Hospice volunteers make a difference for people at the end of their life journey, filling the gap between loved ones and professional caregivers.
 
For more information or to apply to become a volunteer, visit VITAS.com/Volunteer.

Boca Raton Regional Hospital, part of Baptist Health South Florida, is the first hospital in Palm Beach County to launch a long-term monitoring program for cryptogenic stroke patients to help reduce their risk of a secondary stroke. The multidisciplinary stroke team at the Marcus Neuroscience Institute (MNI) offers the option to insert a small implantable cardiac monitor to continuously monitor heart activity to capture abnormal heartbeats and rhythms, which often go undetected and can increase stroke risk significantly. This data is relayed quickly to specialty cardiac physicians so that they can promptly initiate treatment when required.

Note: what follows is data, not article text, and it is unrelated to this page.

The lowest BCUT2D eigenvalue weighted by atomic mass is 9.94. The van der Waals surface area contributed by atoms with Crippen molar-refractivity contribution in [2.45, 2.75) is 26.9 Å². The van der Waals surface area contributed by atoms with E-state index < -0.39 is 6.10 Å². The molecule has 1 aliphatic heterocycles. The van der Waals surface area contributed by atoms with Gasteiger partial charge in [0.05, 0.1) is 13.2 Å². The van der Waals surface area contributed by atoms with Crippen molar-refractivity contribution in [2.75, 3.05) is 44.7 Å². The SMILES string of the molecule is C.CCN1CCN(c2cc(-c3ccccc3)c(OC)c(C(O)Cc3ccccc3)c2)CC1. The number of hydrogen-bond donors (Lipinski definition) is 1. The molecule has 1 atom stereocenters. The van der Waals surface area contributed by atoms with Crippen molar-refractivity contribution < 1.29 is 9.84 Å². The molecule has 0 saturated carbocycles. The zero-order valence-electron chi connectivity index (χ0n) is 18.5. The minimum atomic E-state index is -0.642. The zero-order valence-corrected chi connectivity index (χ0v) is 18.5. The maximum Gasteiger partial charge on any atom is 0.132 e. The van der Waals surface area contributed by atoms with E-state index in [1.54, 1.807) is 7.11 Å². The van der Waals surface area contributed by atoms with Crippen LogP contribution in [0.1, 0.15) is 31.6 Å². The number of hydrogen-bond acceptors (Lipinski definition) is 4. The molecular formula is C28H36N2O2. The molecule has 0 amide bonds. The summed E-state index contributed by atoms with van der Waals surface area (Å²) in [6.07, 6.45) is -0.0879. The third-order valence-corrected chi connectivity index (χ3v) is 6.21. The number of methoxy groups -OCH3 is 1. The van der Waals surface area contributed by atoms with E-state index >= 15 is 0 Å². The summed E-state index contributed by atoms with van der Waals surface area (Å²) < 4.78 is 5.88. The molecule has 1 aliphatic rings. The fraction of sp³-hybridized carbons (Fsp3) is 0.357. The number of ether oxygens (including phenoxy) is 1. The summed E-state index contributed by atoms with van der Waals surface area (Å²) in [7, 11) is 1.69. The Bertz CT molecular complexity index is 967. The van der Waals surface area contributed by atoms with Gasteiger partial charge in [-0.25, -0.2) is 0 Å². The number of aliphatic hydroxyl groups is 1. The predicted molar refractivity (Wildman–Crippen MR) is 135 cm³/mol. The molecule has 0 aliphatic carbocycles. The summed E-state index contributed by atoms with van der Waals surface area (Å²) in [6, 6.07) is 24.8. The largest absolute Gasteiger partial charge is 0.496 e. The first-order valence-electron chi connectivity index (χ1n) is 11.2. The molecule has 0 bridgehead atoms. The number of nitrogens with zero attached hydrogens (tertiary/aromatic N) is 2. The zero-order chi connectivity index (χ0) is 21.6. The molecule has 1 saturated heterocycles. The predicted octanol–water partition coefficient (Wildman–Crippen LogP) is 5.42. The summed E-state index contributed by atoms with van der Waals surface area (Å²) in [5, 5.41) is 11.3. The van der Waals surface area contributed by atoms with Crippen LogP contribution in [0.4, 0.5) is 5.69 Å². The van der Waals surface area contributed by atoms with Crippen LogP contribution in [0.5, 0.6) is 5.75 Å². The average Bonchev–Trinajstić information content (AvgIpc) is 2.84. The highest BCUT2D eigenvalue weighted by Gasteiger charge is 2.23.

The Cryptogenic Stroke Pathway program utilizes the Reveal LINQ system that includes a cardiac monitor and bedside transmitter to relay critical information to electrophysiologists at BRRH. The monitor analyzes heart data for any signs of atrial fibrillation (AFib), irregular or rapid heartbeats. The device is implanted using a minimally-invasive procedure to avoid infection, reduce scarring and avoid any other medical complications. The system allows patients to continue their everyday activities without any interference for up to three years.